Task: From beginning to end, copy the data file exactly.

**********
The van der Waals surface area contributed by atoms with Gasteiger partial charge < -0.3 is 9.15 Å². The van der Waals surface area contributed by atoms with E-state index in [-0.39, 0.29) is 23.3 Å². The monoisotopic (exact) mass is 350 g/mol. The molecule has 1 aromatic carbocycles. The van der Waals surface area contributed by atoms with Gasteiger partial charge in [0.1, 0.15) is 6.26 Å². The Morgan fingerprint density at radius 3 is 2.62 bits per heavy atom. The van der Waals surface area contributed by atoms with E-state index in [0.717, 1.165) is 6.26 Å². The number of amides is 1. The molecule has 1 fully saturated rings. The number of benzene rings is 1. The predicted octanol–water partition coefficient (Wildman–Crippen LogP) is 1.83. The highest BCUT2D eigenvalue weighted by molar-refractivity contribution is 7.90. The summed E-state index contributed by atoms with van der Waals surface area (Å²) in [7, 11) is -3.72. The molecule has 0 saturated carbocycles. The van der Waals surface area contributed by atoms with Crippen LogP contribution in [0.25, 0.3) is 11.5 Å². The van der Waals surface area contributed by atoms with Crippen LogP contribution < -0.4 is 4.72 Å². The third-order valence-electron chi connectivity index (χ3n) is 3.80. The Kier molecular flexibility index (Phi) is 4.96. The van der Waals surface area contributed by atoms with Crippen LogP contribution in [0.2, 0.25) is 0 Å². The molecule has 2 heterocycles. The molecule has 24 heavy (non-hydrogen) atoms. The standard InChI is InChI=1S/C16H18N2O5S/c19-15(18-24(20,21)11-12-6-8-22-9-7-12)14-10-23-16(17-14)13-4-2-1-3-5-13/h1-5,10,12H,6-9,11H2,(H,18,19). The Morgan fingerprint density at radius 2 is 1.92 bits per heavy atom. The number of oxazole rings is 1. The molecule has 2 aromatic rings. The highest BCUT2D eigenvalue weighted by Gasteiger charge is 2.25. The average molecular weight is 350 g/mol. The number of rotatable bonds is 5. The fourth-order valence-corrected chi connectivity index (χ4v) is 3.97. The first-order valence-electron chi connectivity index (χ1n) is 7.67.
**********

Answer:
The van der Waals surface area contributed by atoms with Gasteiger partial charge < -0.3 is 9.15 Å². The van der Waals surface area contributed by atoms with E-state index in [-0.39, 0.29) is 23.3 Å². The monoisotopic (exact) mass is 350 g/mol. The molecule has 1 aromatic carbocycles. The van der Waals surface area contributed by atoms with Gasteiger partial charge in [0.1, 0.15) is 6.26 Å². The Morgan fingerprint density at radius 3 is 2.62 bits per heavy atom. The van der Waals surface area contributed by atoms with E-state index in [0.717, 1.165) is 6.26 Å². The number of amides is 1. The molecule has 1 fully saturated rings. The number of benzene rings is 1. The predicted octanol–water partition coefficient (Wildman–Crippen LogP) is 1.83. The highest BCUT2D eigenvalue weighted by molar-refractivity contribution is 7.90. The summed E-state index contributed by atoms with van der Waals surface area (Å²) in [7, 11) is -3.72. The molecule has 0 saturated carbocycles. The van der Waals surface area contributed by atoms with Crippen LogP contribution in [0.25, 0.3) is 11.5 Å². The van der Waals surface area contributed by atoms with Crippen LogP contribution < -0.4 is 4.72 Å². The third-order valence-electron chi connectivity index (χ3n) is 3.80. The Kier molecular flexibility index (Phi) is 4.96. The van der Waals surface area contributed by atoms with Crippen LogP contribution in [0.2, 0.25) is 0 Å². The molecule has 2 heterocycles. The molecule has 24 heavy (non-hydrogen) atoms. The standard InChI is InChI=1S/C16H18N2O5S/c19-15(18-24(20,21)11-12-6-8-22-9-7-12)14-10-23-16(17-14)13-4-2-1-3-5-13/h1-5,10,12H,6-9,11H2,(H,18,19). The Morgan fingerprint density at radius 2 is 1.92 bits per heavy atom. The number of oxazole rings is 1. The molecule has 2 aromatic rings. The highest BCUT2D eigenvalue weighted by Gasteiger charge is 2.25. The average molecular weight is 350 g/mol. The number of rotatable bonds is 5. The fourth-order valence-corrected chi connectivity index (χ4v) is 3.97. The first-order valence-electron chi connectivity index (χ1n) is 7.67.